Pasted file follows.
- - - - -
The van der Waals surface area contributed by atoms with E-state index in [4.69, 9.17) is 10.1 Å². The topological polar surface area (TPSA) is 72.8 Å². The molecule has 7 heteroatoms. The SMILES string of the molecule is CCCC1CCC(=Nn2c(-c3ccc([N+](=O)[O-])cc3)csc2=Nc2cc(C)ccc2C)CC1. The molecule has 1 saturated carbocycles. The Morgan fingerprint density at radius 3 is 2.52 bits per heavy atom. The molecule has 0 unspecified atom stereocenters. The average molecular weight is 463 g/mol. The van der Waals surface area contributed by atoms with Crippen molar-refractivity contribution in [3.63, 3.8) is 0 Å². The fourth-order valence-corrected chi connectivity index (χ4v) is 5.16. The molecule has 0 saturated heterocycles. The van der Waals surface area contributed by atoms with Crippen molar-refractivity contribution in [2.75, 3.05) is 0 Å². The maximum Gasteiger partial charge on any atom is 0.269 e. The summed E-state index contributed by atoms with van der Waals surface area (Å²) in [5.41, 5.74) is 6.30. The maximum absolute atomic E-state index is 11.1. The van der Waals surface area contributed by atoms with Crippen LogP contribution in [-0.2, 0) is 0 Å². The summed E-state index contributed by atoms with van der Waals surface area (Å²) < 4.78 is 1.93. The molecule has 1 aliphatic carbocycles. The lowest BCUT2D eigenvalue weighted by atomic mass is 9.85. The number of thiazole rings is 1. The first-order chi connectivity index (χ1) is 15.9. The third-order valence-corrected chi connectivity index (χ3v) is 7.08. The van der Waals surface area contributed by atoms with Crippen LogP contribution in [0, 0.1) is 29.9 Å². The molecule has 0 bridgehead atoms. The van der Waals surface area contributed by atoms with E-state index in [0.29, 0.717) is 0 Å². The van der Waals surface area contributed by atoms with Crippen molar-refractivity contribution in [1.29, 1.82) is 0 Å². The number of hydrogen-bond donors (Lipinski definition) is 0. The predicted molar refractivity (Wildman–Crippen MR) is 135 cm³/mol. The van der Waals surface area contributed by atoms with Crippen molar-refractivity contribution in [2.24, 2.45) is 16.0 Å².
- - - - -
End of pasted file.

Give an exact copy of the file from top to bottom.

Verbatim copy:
The van der Waals surface area contributed by atoms with E-state index in [4.69, 9.17) is 10.1 Å². The topological polar surface area (TPSA) is 72.8 Å². The molecule has 7 heteroatoms. The SMILES string of the molecule is CCCC1CCC(=Nn2c(-c3ccc([N+](=O)[O-])cc3)csc2=Nc2cc(C)ccc2C)CC1. The molecule has 1 saturated carbocycles. The Morgan fingerprint density at radius 3 is 2.52 bits per heavy atom. The molecule has 0 unspecified atom stereocenters. The average molecular weight is 463 g/mol. The van der Waals surface area contributed by atoms with Crippen molar-refractivity contribution in [3.63, 3.8) is 0 Å². The fourth-order valence-corrected chi connectivity index (χ4v) is 5.16. The molecule has 0 saturated heterocycles. The van der Waals surface area contributed by atoms with Crippen molar-refractivity contribution in [2.75, 3.05) is 0 Å². The maximum Gasteiger partial charge on any atom is 0.269 e. The summed E-state index contributed by atoms with van der Waals surface area (Å²) in [5.41, 5.74) is 6.30. The maximum absolute atomic E-state index is 11.1. The van der Waals surface area contributed by atoms with Crippen LogP contribution in [-0.2, 0) is 0 Å². The summed E-state index contributed by atoms with van der Waals surface area (Å²) < 4.78 is 1.93. The molecule has 1 aliphatic carbocycles. The lowest BCUT2D eigenvalue weighted by atomic mass is 9.85. The number of thiazole rings is 1. The first-order chi connectivity index (χ1) is 15.9. The third-order valence-corrected chi connectivity index (χ3v) is 7.08. The van der Waals surface area contributed by atoms with Crippen LogP contribution in [0, 0.1) is 29.9 Å². The molecule has 0 bridgehead atoms. The van der Waals surface area contributed by atoms with E-state index in [0.29, 0.717) is 0 Å². The van der Waals surface area contributed by atoms with Crippen molar-refractivity contribution in [1.29, 1.82) is 0 Å². The number of hydrogen-bond donors (Lipinski definition) is 0. The predicted molar refractivity (Wildman–Crippen MR) is 135 cm³/mol. The van der Waals surface area contributed by atoms with Crippen molar-refractivity contribution in [2.24, 2.45) is 16.0 Å².